Gov. Scott Walker's commitment to controlling phosphorus in lakes and rivers is being tested in a permit dispute involving some major waterways.
Three years ago, under Governor Jim Doyle's administration, the state set up new rules aimed at cutting phosphorus pollution in surface waters.
Lake Dubay, located along the Wisconsin River south of Wausau had just a hint of blue-green algae, a growth that is often fueled by phosphorus, earlier this summer. Elsewhere along the Wisconsin River, algae blooms can create what the Department of Natural Resources calls a "pea soup scum" for larger water bodies like the Petenwell and Castle Rock flowages.
The DNR's Dan Helsel says it's a good idea to keep people and wildlife out of that "soup."
"Once those algae get to a certain density they can actually release toxins and be hazardous to human health," he says. "It also degrades fisheries because of low-dissolved oxygen in some other reservoirs."
The DNR and other agencies are currently doing a large study of water quality in the Wisconsin River basin. Assessment and potential actions are still a few years away. But DNR Board Member William Bruins, who's a past president of the Wisconsin Farm Bureau, is already trying to shield farmers from having to do too much to reduce phosphorus-containing fertilizer from running off their fields.
"One of the challenges that we have with phosphorus is if you guys want dinner tonight, we'd better be able to continue to use phosphorous to grow our crops," says Bruins.
Bruins argues there's already a lot of phosphorus in some of the waters. The DNR says it's possible some of the phosphorus in sediment may be removed by dredging, or that it may be possible to cap the contamination with non-toxic aluminum sulfate, or alum.
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Helsel says his department doesn't expect farmers to get to zero phosphorus in runoff. "We're hoping that the farmers can work with us to reduce that to the point where it's applied at crop need, and we don't have excess coming off of those fields."
Farms are not the only source of phosphorus in Wisconsin surface waters. Representatives of the Domtar Mill at Nekoosa say it produces more than 100,000 tons of paper and pulp at the plant each year, but the mill also sends wastewater containing phosphorus into the Wisconsin River.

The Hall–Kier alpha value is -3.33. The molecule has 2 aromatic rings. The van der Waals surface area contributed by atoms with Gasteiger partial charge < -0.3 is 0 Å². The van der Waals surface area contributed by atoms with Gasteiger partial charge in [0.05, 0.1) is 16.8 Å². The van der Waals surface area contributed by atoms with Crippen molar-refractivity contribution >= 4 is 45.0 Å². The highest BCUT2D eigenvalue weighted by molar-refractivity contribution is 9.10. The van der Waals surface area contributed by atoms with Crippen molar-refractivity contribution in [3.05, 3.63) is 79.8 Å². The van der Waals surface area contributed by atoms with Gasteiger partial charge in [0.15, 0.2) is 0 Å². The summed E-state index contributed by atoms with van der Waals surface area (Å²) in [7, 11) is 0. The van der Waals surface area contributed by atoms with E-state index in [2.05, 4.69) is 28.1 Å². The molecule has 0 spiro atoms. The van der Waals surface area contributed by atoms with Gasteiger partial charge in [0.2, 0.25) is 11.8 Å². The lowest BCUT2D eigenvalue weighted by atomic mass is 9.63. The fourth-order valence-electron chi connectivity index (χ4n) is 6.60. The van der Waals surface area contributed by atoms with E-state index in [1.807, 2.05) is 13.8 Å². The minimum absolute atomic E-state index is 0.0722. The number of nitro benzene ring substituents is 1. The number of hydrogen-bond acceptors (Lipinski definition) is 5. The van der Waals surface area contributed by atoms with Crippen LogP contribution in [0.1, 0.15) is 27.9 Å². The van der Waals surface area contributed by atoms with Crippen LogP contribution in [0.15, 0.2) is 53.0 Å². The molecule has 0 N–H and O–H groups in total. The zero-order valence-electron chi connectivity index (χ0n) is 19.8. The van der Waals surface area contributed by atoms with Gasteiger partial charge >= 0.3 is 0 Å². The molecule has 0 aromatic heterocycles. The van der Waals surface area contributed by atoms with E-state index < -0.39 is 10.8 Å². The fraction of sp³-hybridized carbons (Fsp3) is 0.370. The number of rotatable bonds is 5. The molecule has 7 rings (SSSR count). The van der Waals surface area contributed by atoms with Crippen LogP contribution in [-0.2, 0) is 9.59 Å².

In January, citizen groups challenged a re-issued state wastewater permit for Domtar, and one for another company, Foremost Farms. The DNR says the new Domtar permit is tougher on phosphorus. But Matt Krueger of the River Alliance of Wisconsin says if the DNR would crack down even more, it would trigger state financial help for upstream farmers to install controls on the pollutant.
"The facilities can gain the same ... phosphorus savings by spending less money to get into compliance with these rules," says Krueger. "That money would go to farms and would be put into conservation practices that would hold soil in place."
Recently, a Dane County judge rejected DNR attempts to dismiss the case. Domtar says the citizens groups were challenging a non-final decision by the state and could have asked for a contested case hearing. The company also suggested the permit could be revised when the DNR finishes its study on phosphorus in the Wisconsin River basin.
But Matt Krueger says businesses that count on a cleaner river shouldn't have to wait. "It's not a tree-hugging environmentalist issue. There are a lot of business people in this state that rely on their waterfront business.
Krueger says the phosphorus fight in central Wisconsin is being watched by many other communities that are struggling with blue-green algae in their waterways. Domtar declined our request for comment on the case in Nekoosa.